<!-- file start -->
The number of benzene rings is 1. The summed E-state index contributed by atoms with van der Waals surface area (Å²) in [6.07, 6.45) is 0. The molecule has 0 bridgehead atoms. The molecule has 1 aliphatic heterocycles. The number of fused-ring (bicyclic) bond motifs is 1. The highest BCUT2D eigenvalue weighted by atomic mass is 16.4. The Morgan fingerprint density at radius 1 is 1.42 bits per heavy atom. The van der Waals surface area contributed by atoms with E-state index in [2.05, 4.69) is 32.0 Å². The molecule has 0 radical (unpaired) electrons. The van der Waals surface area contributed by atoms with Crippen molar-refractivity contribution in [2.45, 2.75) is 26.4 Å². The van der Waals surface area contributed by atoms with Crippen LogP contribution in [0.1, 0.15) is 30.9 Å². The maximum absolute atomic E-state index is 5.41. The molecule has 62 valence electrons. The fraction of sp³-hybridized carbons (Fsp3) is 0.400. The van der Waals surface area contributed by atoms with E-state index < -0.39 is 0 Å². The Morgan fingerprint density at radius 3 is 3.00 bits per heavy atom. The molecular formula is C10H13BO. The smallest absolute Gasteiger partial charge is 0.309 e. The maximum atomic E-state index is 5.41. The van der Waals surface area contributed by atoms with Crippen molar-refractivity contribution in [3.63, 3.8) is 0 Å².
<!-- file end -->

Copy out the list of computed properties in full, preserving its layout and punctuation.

The number of benzene rings is 1. The summed E-state index contributed by atoms with van der Waals surface area (Å²) in [6.07, 6.45) is 0. The molecule has 0 bridgehead atoms. The molecule has 1 aliphatic heterocycles. The number of fused-ring (bicyclic) bond motifs is 1. The highest BCUT2D eigenvalue weighted by atomic mass is 16.4. The Morgan fingerprint density at radius 1 is 1.42 bits per heavy atom. The van der Waals surface area contributed by atoms with E-state index in [2.05, 4.69) is 32.0 Å². The molecule has 0 radical (unpaired) electrons. The van der Waals surface area contributed by atoms with Crippen molar-refractivity contribution in [2.45, 2.75) is 26.4 Å². The van der Waals surface area contributed by atoms with Crippen LogP contribution in [0.1, 0.15) is 30.9 Å². The maximum absolute atomic E-state index is 5.41. The molecule has 62 valence electrons. The fraction of sp³-hybridized carbons (Fsp3) is 0.400. The van der Waals surface area contributed by atoms with E-state index < -0.39 is 0 Å². The Morgan fingerprint density at radius 3 is 3.00 bits per heavy atom. The molecular formula is C10H13BO. The smallest absolute Gasteiger partial charge is 0.309 e. The maximum atomic E-state index is 5.41. The van der Waals surface area contributed by atoms with Crippen molar-refractivity contribution in [3.63, 3.8) is 0 Å².